Pavel Kolev, AbbVie Bulgaria: Healthcare Systems Worldwide Are in for 10 Really Challenging Years Ahead

There are three major challenges for the pharma industry in Bulgaria, says Pavel Kolev, Country Manager of AbbVie Bulgaria since June of 2022. Before taking up this role, he has held various executive positions at the strategic marketing function of the company, both in Bulgaria and abroad. He was in charge of the area marketing for Gastroenterology, and later moved on to global marketing. When named General Manager of AbbVie Bulgaria, he was Immunology Business Unit Director in Russia. Before joining AbbVie, Pavel Kolev had held different positions at AstraZeneca Bulgaria. He has a Master of Science degree in Pharmacy from the Medical University of Sofia.

Mr. Kolev, AbbVie is a rather young company with a 10-year presence in the pharma market only. How likely do you think it is to successfully apply in Bulgaria one of the parent company’s core principles, i.e. to take on the toughest health challenges?

AbbVie may have a humble 10-year history as a separate company, but we are proud that, since the spin-off in 2013, we have managed to fuse the traditions, knowledge and experience of a company that has been on the global pharmaceutical market for over 100 years, with the enthusiasm, the future-oriented mindset, and, if you will, the naivety that are characteristic of entrepreneurship, of new beginnings. I have had the pleasure to join this journey from the very start and witness first-hand how, in just ten years, a new pharmaceutical company has formed, developed and grown to become US No. 1 and worldwide No. 2 by revenue in 2022.

AbbVie’s advent was indeed coupled with the ambitious goal to address unmet problems and solve the challenges to patients and healthcare systems, or to be a driving force in enhancing patient care and improving their quality of life. We are proud that in those 10 years we have managed to bring about a revolution in the treatment of hepatitis C and we may now speak of curing it; to launch 2 new alternatives in the field of Immunology, where we have always had a solid presence and boast traditions & knowledge; to provide a new mechanism of action for physicians and patients with chronic lymphocytic leukemia and acute myeloid leukemia in Oncohematology, as well as to give the patients with severe Parkinson’s disease a chance to lead a decent life. Our ambition does not end here and AbbVie is developing many other molecules in an even greater number of therapeutic areas. As for Bulgaria, I would say that we manage, to a large extent, to bring those therapeutic options to Bulgarian patients and physicians as well. This is not an easy process and involves a number of bottlenecks, but I am optimistic that if everyone involved in that process puts patients at the center, we will be able to come up with solutions.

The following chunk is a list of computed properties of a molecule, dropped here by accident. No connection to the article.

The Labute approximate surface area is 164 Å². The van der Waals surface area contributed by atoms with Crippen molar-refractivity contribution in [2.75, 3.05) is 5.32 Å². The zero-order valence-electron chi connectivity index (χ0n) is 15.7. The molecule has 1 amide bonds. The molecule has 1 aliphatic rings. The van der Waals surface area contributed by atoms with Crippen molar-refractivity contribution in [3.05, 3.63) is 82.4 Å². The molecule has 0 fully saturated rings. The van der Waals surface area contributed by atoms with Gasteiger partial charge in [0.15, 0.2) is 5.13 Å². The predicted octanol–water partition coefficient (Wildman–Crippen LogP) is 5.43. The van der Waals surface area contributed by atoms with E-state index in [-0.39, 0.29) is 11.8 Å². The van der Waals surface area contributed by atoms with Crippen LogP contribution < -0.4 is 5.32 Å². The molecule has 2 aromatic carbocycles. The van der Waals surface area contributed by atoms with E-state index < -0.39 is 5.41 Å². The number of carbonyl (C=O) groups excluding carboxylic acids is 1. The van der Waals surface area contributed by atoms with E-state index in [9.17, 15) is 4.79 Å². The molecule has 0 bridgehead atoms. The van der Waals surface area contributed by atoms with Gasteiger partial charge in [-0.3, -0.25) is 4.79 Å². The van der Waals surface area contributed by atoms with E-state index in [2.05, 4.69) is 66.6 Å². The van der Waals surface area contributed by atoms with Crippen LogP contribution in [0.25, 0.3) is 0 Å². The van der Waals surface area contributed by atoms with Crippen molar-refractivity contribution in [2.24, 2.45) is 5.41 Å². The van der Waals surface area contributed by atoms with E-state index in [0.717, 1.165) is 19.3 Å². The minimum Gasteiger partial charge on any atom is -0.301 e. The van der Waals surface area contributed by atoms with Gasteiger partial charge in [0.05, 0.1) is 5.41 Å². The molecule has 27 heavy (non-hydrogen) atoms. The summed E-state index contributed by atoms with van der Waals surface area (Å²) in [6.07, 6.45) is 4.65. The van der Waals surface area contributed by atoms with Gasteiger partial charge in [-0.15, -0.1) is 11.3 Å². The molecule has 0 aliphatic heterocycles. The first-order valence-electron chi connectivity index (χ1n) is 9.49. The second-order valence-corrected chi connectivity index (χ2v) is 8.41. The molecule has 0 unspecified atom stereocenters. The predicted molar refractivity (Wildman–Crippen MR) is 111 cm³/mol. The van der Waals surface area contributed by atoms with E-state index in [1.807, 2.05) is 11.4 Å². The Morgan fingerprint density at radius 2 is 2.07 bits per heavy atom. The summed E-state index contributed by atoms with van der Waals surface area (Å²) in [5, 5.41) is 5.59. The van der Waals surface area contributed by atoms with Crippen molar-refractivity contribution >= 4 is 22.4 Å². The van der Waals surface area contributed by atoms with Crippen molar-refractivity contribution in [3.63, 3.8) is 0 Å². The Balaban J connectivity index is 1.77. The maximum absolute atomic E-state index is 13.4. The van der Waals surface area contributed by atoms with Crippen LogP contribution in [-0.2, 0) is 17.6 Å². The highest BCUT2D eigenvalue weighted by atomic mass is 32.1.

What appear to be the greatest challenges to the domestic pharma industry and is there a formula for overcoming them more quickly?

We are all aware that a perfect system does not exist and there is always room for improvement. I find the following to be the greatest challenges to the industry:

  • Lack of predictability;
  • Complicated patient journey;
  • Unclear collaboration and dialogue framework.

The lack of predictability is largely due to the fact that 2019 saw the introduction in Bulgaria of a Mechanism ensuring predictability and sustainability of the NHIF’s budget, which, as the name suggests, aims at protecting and making predictable the costs that the state “incurs” for medicines. That Mechanism, however, provides no such predictability to pharmaceutical manufacturers, as it relates directly to the NHIF’s budget, with the latter being a pretty unclear concept in terms of amounts and timeframes, especially against the backdrop of a political crisis. To put it otherwise, the Mechanism, as currently existing, mandates that where the NHIF has no budget or the budget proves insufficient to cover the costs actually incurred for medicines in the previous year, the pharmaceutical companies find themselves obliged to refund to the NHIF amounts that exceed their sales growth over the current year, that is to say, they would operate at a loss. There is little economic logic in this approach, and what is more, it renders unpredictable the future and the investments made by the industry in Bulgaria.